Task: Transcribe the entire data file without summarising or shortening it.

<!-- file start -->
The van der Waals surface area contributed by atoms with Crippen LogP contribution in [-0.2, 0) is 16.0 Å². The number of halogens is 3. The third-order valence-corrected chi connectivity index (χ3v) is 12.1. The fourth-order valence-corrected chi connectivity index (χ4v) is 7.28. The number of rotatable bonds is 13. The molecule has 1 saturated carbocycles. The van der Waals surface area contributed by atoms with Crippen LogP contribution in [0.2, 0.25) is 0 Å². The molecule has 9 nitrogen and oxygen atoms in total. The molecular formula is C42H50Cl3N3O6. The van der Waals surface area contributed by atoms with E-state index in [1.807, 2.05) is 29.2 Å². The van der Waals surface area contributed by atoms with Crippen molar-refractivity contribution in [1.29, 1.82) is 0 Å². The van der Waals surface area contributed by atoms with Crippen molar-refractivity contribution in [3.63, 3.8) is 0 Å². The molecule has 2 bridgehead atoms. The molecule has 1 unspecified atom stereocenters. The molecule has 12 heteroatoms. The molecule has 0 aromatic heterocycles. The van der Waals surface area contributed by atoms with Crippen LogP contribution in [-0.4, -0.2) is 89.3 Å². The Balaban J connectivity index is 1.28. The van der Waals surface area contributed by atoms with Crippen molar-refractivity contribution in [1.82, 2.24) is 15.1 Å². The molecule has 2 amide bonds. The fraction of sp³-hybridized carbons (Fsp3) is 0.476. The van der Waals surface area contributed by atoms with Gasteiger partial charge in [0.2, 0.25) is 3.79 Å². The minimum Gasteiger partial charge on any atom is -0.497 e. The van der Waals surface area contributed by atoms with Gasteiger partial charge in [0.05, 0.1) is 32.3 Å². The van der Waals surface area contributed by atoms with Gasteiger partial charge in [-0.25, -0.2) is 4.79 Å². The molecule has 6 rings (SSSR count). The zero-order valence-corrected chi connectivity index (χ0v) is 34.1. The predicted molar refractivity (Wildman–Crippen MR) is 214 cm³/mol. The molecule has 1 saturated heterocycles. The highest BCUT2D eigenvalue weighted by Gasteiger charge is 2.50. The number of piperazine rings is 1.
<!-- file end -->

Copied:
The van der Waals surface area contributed by atoms with Crippen LogP contribution in [-0.2, 0) is 16.0 Å². The number of halogens is 3. The third-order valence-corrected chi connectivity index (χ3v) is 12.1. The fourth-order valence-corrected chi connectivity index (χ4v) is 7.28. The number of rotatable bonds is 13. The molecule has 1 saturated carbocycles. The van der Waals surface area contributed by atoms with Crippen LogP contribution in [0.2, 0.25) is 0 Å². The molecule has 9 nitrogen and oxygen atoms in total. The molecular formula is C42H50Cl3N3O6. The van der Waals surface area contributed by atoms with E-state index in [1.807, 2.05) is 29.2 Å². The van der Waals surface area contributed by atoms with Crippen molar-refractivity contribution in [1.29, 1.82) is 0 Å². The van der Waals surface area contributed by atoms with Crippen molar-refractivity contribution in [3.63, 3.8) is 0 Å². The molecule has 2 bridgehead atoms. The molecule has 1 unspecified atom stereocenters. The molecule has 12 heteroatoms. The molecule has 0 aromatic heterocycles. The van der Waals surface area contributed by atoms with Crippen LogP contribution in [-0.4, -0.2) is 89.3 Å². The Balaban J connectivity index is 1.28. The van der Waals surface area contributed by atoms with Crippen molar-refractivity contribution in [1.82, 2.24) is 15.1 Å². The molecule has 2 amide bonds. The fraction of sp³-hybridized carbons (Fsp3) is 0.476. The van der Waals surface area contributed by atoms with Gasteiger partial charge in [0.2, 0.25) is 3.79 Å². The minimum Gasteiger partial charge on any atom is -0.497 e. The van der Waals surface area contributed by atoms with Gasteiger partial charge in [0.05, 0.1) is 32.3 Å². The van der Waals surface area contributed by atoms with Gasteiger partial charge in [-0.25, -0.2) is 4.79 Å². The molecule has 6 rings (SSSR count). The zero-order valence-corrected chi connectivity index (χ0v) is 34.1. The predicted molar refractivity (Wildman–Crippen MR) is 214 cm³/mol. The molecule has 1 saturated heterocycles. The highest BCUT2D eigenvalue weighted by Gasteiger charge is 2.50. The number of piperazine rings is 1.